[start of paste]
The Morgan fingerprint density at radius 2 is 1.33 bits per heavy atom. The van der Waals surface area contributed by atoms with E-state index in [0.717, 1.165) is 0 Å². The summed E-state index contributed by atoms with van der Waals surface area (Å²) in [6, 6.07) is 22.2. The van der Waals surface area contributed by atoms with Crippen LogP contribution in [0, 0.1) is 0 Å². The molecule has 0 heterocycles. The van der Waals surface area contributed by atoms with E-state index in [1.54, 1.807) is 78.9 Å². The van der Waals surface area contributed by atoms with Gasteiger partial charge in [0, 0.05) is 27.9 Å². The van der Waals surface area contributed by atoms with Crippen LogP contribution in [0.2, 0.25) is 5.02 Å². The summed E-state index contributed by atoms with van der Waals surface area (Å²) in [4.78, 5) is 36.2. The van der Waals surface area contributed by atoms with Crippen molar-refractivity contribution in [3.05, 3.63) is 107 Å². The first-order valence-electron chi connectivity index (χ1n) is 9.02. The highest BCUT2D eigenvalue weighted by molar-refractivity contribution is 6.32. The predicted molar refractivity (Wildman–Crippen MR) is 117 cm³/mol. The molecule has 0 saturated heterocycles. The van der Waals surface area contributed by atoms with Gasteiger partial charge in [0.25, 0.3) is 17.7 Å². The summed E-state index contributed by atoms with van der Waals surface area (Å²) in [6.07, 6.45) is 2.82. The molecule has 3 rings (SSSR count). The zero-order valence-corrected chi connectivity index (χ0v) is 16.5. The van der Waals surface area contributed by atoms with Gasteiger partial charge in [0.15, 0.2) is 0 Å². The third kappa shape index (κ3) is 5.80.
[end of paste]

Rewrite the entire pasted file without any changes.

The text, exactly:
The Morgan fingerprint density at radius 2 is 1.33 bits per heavy atom. The van der Waals surface area contributed by atoms with E-state index in [0.717, 1.165) is 0 Å². The summed E-state index contributed by atoms with van der Waals surface area (Å²) in [6, 6.07) is 22.2. The van der Waals surface area contributed by atoms with Crippen LogP contribution in [0, 0.1) is 0 Å². The molecule has 0 heterocycles. The van der Waals surface area contributed by atoms with E-state index in [1.54, 1.807) is 78.9 Å². The van der Waals surface area contributed by atoms with Gasteiger partial charge in [0, 0.05) is 27.9 Å². The van der Waals surface area contributed by atoms with Crippen LogP contribution in [0.2, 0.25) is 5.02 Å². The summed E-state index contributed by atoms with van der Waals surface area (Å²) in [4.78, 5) is 36.2. The van der Waals surface area contributed by atoms with Crippen molar-refractivity contribution in [3.05, 3.63) is 107 Å². The first-order valence-electron chi connectivity index (χ1n) is 9.02. The highest BCUT2D eigenvalue weighted by molar-refractivity contribution is 6.32. The predicted molar refractivity (Wildman–Crippen MR) is 117 cm³/mol. The molecule has 0 saturated heterocycles. The van der Waals surface area contributed by atoms with Gasteiger partial charge in [0.25, 0.3) is 17.7 Å². The summed E-state index contributed by atoms with van der Waals surface area (Å²) in [6.07, 6.45) is 2.82. The molecule has 3 rings (SSSR count). The zero-order valence-corrected chi connectivity index (χ0v) is 16.5. The van der Waals surface area contributed by atoms with Gasteiger partial charge in [0.15, 0.2) is 0 Å². The third kappa shape index (κ3) is 5.80.